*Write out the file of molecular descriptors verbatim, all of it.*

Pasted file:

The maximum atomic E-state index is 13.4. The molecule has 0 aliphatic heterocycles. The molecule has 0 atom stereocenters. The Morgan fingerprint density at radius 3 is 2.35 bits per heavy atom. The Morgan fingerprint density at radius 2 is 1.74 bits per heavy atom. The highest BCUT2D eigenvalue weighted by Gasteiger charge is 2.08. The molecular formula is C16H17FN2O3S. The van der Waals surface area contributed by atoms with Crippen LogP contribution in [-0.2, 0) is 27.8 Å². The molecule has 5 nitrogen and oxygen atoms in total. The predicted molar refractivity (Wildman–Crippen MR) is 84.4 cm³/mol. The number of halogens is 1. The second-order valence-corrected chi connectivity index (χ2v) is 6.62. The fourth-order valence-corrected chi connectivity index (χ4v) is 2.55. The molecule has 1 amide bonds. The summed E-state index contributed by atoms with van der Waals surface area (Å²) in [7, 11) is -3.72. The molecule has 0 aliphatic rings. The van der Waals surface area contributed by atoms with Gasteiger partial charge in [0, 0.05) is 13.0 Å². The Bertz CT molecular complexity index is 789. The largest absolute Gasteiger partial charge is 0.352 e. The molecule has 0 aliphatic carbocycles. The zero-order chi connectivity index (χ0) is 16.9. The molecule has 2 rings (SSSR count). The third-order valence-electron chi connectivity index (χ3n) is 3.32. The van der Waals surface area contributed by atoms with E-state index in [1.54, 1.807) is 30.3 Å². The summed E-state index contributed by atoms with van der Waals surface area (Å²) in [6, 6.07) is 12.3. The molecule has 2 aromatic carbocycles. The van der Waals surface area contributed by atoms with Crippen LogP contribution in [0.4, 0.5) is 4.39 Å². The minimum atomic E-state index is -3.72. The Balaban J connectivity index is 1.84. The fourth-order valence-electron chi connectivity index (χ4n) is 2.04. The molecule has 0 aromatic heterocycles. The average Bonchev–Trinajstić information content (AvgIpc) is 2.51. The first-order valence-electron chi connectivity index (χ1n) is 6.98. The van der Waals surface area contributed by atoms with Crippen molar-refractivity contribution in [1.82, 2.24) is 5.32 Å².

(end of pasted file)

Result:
The maximum atomic E-state index is 13.4. The molecule has 0 aliphatic heterocycles. The molecule has 0 atom stereocenters. The Morgan fingerprint density at radius 3 is 2.35 bits per heavy atom. The Morgan fingerprint density at radius 2 is 1.74 bits per heavy atom. The highest BCUT2D eigenvalue weighted by Gasteiger charge is 2.08. The molecular formula is C16H17FN2O3S. The van der Waals surface area contributed by atoms with Crippen LogP contribution in [-0.2, 0) is 27.8 Å². The molecule has 5 nitrogen and oxygen atoms in total. The predicted molar refractivity (Wildman–Crippen MR) is 84.4 cm³/mol. The number of halogens is 1. The second-order valence-corrected chi connectivity index (χ2v) is 6.62. The fourth-order valence-corrected chi connectivity index (χ4v) is 2.55. The molecule has 1 amide bonds. The summed E-state index contributed by atoms with van der Waals surface area (Å²) in [7, 11) is -3.72. The molecule has 0 aliphatic rings. The van der Waals surface area contributed by atoms with Gasteiger partial charge in [0, 0.05) is 13.0 Å². The Bertz CT molecular complexity index is 789. The largest absolute Gasteiger partial charge is 0.352 e. The molecule has 0 aliphatic carbocycles. The zero-order chi connectivity index (χ0) is 16.9. The molecule has 2 rings (SSSR count). The third-order valence-electron chi connectivity index (χ3n) is 3.32. The van der Waals surface area contributed by atoms with E-state index in [1.54, 1.807) is 30.3 Å². The summed E-state index contributed by atoms with van der Waals surface area (Å²) in [6, 6.07) is 12.3. The molecule has 2 aromatic carbocycles. The van der Waals surface area contributed by atoms with Crippen LogP contribution in [0.4, 0.5) is 4.39 Å². The minimum atomic E-state index is -3.72. The Balaban J connectivity index is 1.84. The fourth-order valence-electron chi connectivity index (χ4n) is 2.04. The molecule has 0 aromatic heterocycles. The average Bonchev–Trinajstić information content (AvgIpc) is 2.51. The first-order valence-electron chi connectivity index (χ1n) is 6.98. The van der Waals surface area contributed by atoms with Crippen molar-refractivity contribution in [1.82, 2.24) is 5.32 Å².